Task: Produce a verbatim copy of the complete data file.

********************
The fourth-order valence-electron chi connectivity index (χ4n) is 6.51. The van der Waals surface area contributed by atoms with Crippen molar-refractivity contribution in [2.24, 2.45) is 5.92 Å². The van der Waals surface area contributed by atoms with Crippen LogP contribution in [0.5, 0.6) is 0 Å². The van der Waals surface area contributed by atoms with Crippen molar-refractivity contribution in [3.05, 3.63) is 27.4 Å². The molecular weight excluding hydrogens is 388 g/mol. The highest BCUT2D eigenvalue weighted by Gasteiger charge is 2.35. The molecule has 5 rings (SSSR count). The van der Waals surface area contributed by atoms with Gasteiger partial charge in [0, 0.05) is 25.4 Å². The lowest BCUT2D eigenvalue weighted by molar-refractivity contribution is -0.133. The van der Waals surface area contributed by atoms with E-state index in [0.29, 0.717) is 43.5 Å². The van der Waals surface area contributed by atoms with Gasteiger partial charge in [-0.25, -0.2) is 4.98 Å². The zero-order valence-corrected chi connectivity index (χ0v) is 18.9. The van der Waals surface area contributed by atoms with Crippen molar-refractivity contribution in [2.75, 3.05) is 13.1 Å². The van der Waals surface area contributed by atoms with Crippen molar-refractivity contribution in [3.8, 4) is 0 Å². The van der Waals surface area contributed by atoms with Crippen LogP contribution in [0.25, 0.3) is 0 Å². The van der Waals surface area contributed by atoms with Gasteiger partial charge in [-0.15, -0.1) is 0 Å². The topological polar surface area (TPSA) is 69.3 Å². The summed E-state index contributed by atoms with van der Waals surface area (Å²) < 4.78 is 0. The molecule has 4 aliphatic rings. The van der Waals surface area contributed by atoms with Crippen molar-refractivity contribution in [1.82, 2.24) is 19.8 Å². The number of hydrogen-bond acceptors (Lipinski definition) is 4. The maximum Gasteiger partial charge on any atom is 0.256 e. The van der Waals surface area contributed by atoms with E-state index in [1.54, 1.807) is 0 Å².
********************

The fourth-order valence-electron chi connectivity index (χ4n) is 6.51. The van der Waals surface area contributed by atoms with Crippen molar-refractivity contribution in [2.24, 2.45) is 5.92 Å². The van der Waals surface area contributed by atoms with Crippen LogP contribution in [0.5, 0.6) is 0 Å². The van der Waals surface area contributed by atoms with Crippen molar-refractivity contribution in [3.05, 3.63) is 27.4 Å². The molecular weight excluding hydrogens is 388 g/mol. The highest BCUT2D eigenvalue weighted by Gasteiger charge is 2.35. The molecule has 5 rings (SSSR count). The van der Waals surface area contributed by atoms with Gasteiger partial charge in [0, 0.05) is 25.4 Å². The lowest BCUT2D eigenvalue weighted by molar-refractivity contribution is -0.133. The van der Waals surface area contributed by atoms with E-state index in [0.29, 0.717) is 43.5 Å². The van der Waals surface area contributed by atoms with Gasteiger partial charge in [-0.25, -0.2) is 4.98 Å². The zero-order valence-corrected chi connectivity index (χ0v) is 18.9. The van der Waals surface area contributed by atoms with Crippen molar-refractivity contribution in [2.75, 3.05) is 13.1 Å². The van der Waals surface area contributed by atoms with Crippen molar-refractivity contribution in [3.8, 4) is 0 Å². The van der Waals surface area contributed by atoms with Crippen LogP contribution in [0.25, 0.3) is 0 Å². The van der Waals surface area contributed by atoms with Gasteiger partial charge in [-0.15, -0.1) is 0 Å². The topological polar surface area (TPSA) is 69.3 Å². The summed E-state index contributed by atoms with van der Waals surface area (Å²) < 4.78 is 0. The molecule has 4 aliphatic rings. The van der Waals surface area contributed by atoms with Crippen molar-refractivity contribution in [1.82, 2.24) is 19.8 Å². The number of hydrogen-bond acceptors (Lipinski definition) is 4. The maximum Gasteiger partial charge on any atom is 0.256 e. The van der Waals surface area contributed by atoms with E-state index in [1.54, 1.807) is 0 Å².